For Life on Earth- Save Our Oceans

Professor Priyambda Mohanty-Hejmadi

Inherent in nature is the sense of harmony and order. However, in the last few decades we have mindlessly damaged the beauty of our planet Earth. The extensive degradation of our environment is the consequence of increase in population, increase in human needs, urbanisation and rapid industria-lisation. In this alteration of the environment, man has forgotten environmental ethics and has threatened the very existence of living organisms and the earth. Professor George Wald has summarised in the Heritage:

"Three billion years of life, three million years of man-like creatures, ten thousand years of civilisation and a mere 200 years of the industrial revolution have brought us to the brink of disaster."

During these 200 years, the sciences have led to a deeper understanding of processes in the physical and biological world as also the destruction of delicate ecological processes, leading to several unnatural phenomena. Our air, land and water are polluted, causing irreparable damage to animals and plants. If this trend continues, one apprehends that it may endanger the lives of living species, destroy the atmosphere, oceans and other water resources, converting the earth into a desolate lunar-like surface.

The Oceans

The oceans and their marginal seas cover nearly 71 per cent of the earth s surface, with an average depth of 3,795 metres. The exposed land occupies the remaining 29 per cent of the planetary surface and has a mean elevation of only 840 metres. An ocean is one of the areas of salt water which occur on the surface of the earth.

There is an old saying to the effect that the earth has six continents and seven seas. However, those conducting oceanic research generally recognise the existence of three major oceans: the Pacific, Atlantic and Indian. Arbitrary boundaries separate these three bodies of water in the southern hemisphere. However, water properties, ocean currents and biological population do not necessarily recognise these boundaries.

Economic Aspects of Oceans

The sea is generally accepted by scientists as the place where life began on earth. Without the sea, life as it is known today could not exist. Among other functions, it acts as a great heat reservoir, levelling the temperature extremes that would otherwise prevail over the earth and expand the desert areas. The oceans provide an inexpensive form of transportation, and the coasts serve as a major recreational site. The ocean is a valuable source of food, including almost all the table salt. It is also a potentially important source of energy and minerals, all of which are required in ever-increasing quantities by industrialised and developing nations alike.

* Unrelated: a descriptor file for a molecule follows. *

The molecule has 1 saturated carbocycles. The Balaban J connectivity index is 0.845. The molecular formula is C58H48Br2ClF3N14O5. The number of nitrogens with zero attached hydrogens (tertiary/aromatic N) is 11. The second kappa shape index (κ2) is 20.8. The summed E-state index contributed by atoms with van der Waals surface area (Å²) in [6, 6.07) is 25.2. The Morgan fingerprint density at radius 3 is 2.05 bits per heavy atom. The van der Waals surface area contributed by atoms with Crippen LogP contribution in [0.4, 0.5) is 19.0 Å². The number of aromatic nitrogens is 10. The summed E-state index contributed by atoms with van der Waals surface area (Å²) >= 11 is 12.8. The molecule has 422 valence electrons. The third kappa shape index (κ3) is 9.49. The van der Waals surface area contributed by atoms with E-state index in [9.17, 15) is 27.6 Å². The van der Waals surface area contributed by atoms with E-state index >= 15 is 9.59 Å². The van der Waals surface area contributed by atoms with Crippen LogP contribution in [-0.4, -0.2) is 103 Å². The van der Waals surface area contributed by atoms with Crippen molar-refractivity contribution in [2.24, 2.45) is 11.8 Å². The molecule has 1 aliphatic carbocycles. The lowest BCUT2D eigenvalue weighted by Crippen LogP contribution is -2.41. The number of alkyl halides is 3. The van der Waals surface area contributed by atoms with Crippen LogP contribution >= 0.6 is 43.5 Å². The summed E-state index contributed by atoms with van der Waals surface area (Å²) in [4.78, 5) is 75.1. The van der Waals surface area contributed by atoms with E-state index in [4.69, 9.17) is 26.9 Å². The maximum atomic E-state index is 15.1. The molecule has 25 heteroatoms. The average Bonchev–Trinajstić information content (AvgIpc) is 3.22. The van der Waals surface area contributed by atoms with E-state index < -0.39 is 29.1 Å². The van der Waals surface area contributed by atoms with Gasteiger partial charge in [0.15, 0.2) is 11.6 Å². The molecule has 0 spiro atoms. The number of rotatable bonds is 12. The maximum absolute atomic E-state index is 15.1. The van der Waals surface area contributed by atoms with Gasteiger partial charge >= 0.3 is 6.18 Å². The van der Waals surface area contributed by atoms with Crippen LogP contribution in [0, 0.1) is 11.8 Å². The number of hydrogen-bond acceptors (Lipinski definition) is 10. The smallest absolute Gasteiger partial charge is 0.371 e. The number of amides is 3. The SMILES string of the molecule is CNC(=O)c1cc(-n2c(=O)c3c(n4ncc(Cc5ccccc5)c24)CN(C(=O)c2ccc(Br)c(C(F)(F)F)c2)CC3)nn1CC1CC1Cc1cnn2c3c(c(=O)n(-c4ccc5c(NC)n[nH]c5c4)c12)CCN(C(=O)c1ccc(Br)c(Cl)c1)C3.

Indian Ocean-Perspectives and Problems

The Indian Ocean is the third largest of the world s oceans, covering 73 million square kilometres. Ringed by 37 predominantly developing countries from Eastern Africa to South East Asia and Western Australia, the Indian Ocean bears almost one-third of the world s population, yet is the last major world region lacking a comprehensive conservation and management strategy. Fisheries in the open ocean and populations in coastal regions rely heavily on marine resources for subsistence and commerce.

Unfortunately, most of the valuable Indian coast is treated as a garbage dump. Industries and municipalities discharge untreated effluents into the seas, polluting not just the water, but the land as well.

An investigation on coastal pollution during the last decade has identified hot spots along the east and west coasts. The rapidly industrialising cities such as Mumbai, Calcutta and Vishakha-patnam were found to pollute the coastal water with heavy metals and oil. Discharge of sewage into the sea is a global problem. The flux of pesticides in the east coast is greater due to intense agricultural activities. Cement and steel plants rip corals from reefs, unmindful of the resultant losses caused to inland areas on account of shore erosion.

After industry, unfettered tourism, however, is perhaps the single largest threat to beaches today.